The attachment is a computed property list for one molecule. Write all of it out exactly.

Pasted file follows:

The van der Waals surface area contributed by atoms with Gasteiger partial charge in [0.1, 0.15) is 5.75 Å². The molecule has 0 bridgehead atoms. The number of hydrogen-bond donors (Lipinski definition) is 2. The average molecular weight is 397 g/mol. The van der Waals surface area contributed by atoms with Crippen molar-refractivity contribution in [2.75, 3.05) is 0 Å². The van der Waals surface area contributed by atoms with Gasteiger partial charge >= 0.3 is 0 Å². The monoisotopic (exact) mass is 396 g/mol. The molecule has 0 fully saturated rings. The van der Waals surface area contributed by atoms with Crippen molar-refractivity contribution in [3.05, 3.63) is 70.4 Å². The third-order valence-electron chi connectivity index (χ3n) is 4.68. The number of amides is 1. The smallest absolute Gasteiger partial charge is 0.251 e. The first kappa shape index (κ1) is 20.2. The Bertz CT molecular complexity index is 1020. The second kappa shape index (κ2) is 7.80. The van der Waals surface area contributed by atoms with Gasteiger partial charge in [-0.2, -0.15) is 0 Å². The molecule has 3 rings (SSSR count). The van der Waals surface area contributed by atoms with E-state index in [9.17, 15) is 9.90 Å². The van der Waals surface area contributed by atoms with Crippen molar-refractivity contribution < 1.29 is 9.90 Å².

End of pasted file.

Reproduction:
The van der Waals surface area contributed by atoms with Gasteiger partial charge in [0.1, 0.15) is 5.75 Å². The molecule has 0 bridgehead atoms. The number of hydrogen-bond donors (Lipinski definition) is 2. The average molecular weight is 397 g/mol. The van der Waals surface area contributed by atoms with Crippen molar-refractivity contribution in [2.75, 3.05) is 0 Å². The van der Waals surface area contributed by atoms with Gasteiger partial charge >= 0.3 is 0 Å². The monoisotopic (exact) mass is 396 g/mol. The molecule has 0 fully saturated rings. The van der Waals surface area contributed by atoms with Crippen molar-refractivity contribution in [3.05, 3.63) is 70.4 Å². The third-order valence-electron chi connectivity index (χ3n) is 4.68. The number of amides is 1. The smallest absolute Gasteiger partial charge is 0.251 e. The first kappa shape index (κ1) is 20.2. The Bertz CT molecular complexity index is 1020. The second kappa shape index (κ2) is 7.80. The van der Waals surface area contributed by atoms with Gasteiger partial charge in [-0.2, -0.15) is 0 Å². The molecule has 3 rings (SSSR count). The van der Waals surface area contributed by atoms with E-state index in [9.17, 15) is 9.90 Å². The van der Waals surface area contributed by atoms with Crippen molar-refractivity contribution < 1.29 is 9.90 Å².